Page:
Why We Chose Not to Go "Organic"

Updated: Oct 23, 2018

If you’ve been a customer for a while, and you’re reading this, you might be thinking, “wait, what?” But stay with me for this one. First, let’s talk about what is “organic” – and why I keep putting “organic” in quotation marks.

What is “organic”: 

According to the dictionary – the term means ‘of, relating to, or derived from living organisms’

According to the USDA – the term means that ‘you have gone through the formal certification process, for which the authorities set the rules, stipulations, entry price, etc.’

And why do I keep putting “organic” in quotation marks?

Here’s the thing about “organic” – “organic” foods are only foods that have been approved by the USDA’s National Organic Program. This label is reserved for ONLY those producers that have gone through the approval process. Even if you abide by the standards, if you haven’t gone through the certification process, you are not legally permitted to use the term “organic” in your labeling.

So when people call me and ask for “organic” eggs – I explain that we don’t have those, but that we have truly free range eggs. When they ask for “organic” beef – I explain that we don’t have that, but that we have grass-fed, grass-finished beef. And so on…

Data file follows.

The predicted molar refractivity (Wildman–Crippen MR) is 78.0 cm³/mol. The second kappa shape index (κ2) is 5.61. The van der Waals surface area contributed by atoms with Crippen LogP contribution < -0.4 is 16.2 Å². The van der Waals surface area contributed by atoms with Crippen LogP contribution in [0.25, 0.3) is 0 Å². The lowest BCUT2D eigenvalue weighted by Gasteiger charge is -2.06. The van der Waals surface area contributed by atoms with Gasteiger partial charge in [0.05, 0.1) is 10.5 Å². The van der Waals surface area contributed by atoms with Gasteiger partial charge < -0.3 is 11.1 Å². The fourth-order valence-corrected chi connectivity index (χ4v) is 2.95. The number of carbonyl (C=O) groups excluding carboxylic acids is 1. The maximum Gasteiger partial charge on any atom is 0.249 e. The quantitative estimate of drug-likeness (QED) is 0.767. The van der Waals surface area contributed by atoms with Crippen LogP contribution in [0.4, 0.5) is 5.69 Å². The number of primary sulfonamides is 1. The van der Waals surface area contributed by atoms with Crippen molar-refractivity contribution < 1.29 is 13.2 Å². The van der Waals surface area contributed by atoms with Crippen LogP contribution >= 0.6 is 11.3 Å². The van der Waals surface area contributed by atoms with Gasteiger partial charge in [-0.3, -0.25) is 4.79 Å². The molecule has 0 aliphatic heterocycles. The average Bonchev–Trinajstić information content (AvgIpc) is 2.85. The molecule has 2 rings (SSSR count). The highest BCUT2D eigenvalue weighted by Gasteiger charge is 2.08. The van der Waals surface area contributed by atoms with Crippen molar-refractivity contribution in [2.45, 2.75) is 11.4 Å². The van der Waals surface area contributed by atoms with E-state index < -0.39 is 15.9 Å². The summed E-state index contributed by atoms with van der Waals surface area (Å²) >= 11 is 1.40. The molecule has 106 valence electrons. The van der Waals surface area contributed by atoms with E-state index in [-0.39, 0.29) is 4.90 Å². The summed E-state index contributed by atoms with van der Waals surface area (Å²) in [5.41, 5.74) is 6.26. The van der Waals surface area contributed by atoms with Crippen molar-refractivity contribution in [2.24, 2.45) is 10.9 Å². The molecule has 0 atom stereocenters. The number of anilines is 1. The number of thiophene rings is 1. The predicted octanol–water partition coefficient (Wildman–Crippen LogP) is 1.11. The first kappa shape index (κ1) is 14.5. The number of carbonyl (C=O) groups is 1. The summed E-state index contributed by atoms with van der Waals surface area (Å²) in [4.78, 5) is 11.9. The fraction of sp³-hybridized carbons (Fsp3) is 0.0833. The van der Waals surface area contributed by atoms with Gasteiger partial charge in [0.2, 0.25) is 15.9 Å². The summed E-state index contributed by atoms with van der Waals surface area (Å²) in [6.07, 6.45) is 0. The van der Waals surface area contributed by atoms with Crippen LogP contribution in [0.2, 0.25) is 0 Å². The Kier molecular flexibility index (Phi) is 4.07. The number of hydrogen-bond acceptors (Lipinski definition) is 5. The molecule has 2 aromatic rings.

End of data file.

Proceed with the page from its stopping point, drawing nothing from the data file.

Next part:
But why wouldn’t we just go get the certification?

Here’s the heart of this blog post. We have a few reasons we’ve chosen not to go “organic” at Gober Grass Fed Farms, and it’s worth covering in detail.

First – for us, it’s part of practicing what we preach.

It’s an integral part of our message that we want for consumers to get to know their farmer. We feel very strongly about this, and at its core, it is about control. We want to put the control back in your shoes. When you see for yourself how your food is raised or grown, you have the control to say “this is acceptable” or “this is unacceptable”. I will purchase this product, and not that product. I will make the decision about what is best for my family.

Second – it’s about the money.

Have you ever wondered why “organic” foods are so expensive? It’s in large part due to the cost of the certification. The cost of around $1,000 per year may not seem like much, but for small producers that are generally operating at a loss to begin with? It’s crippling to their business. And that’s just the cost of the inspector’s fee…there’s a considerable deal more that goes into it, making the true cost much, much higher.

We want to remain as affordable as possible for our customers, and we’ve found that you prefer that as well.

Finally and the biggest reason for us personally – labels aren’t always what they seem.

The “organic” program was a great idea in theory. And without jumping into a political mudslide, many of the things our government does are neither efficient, cost effective, or work the way they were originally intended. “Organic” foods are big money, and where there is big money, there is an opportunity for fraud and influence by industry.